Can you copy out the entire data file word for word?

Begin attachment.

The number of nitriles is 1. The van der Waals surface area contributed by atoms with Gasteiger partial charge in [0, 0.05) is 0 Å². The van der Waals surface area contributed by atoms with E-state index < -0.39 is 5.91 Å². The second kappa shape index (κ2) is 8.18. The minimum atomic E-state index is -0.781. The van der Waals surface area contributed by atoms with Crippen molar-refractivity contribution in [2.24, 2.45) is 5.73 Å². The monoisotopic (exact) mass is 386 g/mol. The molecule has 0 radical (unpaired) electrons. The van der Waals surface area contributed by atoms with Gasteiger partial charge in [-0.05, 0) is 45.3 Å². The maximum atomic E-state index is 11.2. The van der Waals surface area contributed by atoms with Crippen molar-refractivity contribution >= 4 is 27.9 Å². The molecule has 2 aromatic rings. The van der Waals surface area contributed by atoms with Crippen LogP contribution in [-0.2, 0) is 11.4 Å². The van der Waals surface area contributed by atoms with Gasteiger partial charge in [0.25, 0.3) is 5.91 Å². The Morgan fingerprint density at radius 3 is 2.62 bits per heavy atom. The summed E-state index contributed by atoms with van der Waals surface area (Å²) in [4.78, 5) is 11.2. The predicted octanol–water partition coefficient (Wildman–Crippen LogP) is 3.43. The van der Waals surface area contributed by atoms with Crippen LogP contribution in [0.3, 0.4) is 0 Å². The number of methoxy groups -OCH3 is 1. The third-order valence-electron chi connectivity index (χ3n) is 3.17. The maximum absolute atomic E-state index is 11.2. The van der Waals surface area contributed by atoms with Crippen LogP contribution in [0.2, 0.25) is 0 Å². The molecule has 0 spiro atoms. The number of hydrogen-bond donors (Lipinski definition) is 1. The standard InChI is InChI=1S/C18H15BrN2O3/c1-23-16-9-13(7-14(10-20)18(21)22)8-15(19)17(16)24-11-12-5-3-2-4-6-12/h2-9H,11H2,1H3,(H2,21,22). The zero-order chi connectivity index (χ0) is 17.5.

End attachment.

The number of nitriles is 1. The van der Waals surface area contributed by atoms with Gasteiger partial charge in [0, 0.05) is 0 Å². The van der Waals surface area contributed by atoms with E-state index < -0.39 is 5.91 Å². The second kappa shape index (κ2) is 8.18. The minimum atomic E-state index is -0.781. The van der Waals surface area contributed by atoms with Crippen molar-refractivity contribution in [2.24, 2.45) is 5.73 Å². The monoisotopic (exact) mass is 386 g/mol. The molecule has 0 radical (unpaired) electrons. The van der Waals surface area contributed by atoms with Gasteiger partial charge in [-0.05, 0) is 45.3 Å². The maximum atomic E-state index is 11.2. The van der Waals surface area contributed by atoms with Crippen molar-refractivity contribution >= 4 is 27.9 Å². The molecule has 2 aromatic rings. The van der Waals surface area contributed by atoms with Crippen LogP contribution in [-0.2, 0) is 11.4 Å². The van der Waals surface area contributed by atoms with Gasteiger partial charge in [0.25, 0.3) is 5.91 Å². The Morgan fingerprint density at radius 3 is 2.62 bits per heavy atom. The summed E-state index contributed by atoms with van der Waals surface area (Å²) in [4.78, 5) is 11.2. The predicted octanol–water partition coefficient (Wildman–Crippen LogP) is 3.43. The van der Waals surface area contributed by atoms with Crippen LogP contribution in [0.3, 0.4) is 0 Å². The number of methoxy groups -OCH3 is 1. The third-order valence-electron chi connectivity index (χ3n) is 3.17. The maximum absolute atomic E-state index is 11.2. The van der Waals surface area contributed by atoms with Crippen LogP contribution in [0.2, 0.25) is 0 Å². The molecule has 0 spiro atoms. The number of hydrogen-bond donors (Lipinski definition) is 1. The standard InChI is InChI=1S/C18H15BrN2O3/c1-23-16-9-13(7-14(10-20)18(21)22)8-15(19)17(16)24-11-12-5-3-2-4-6-12/h2-9H,11H2,1H3,(H2,21,22). The zero-order chi connectivity index (χ0) is 17.5.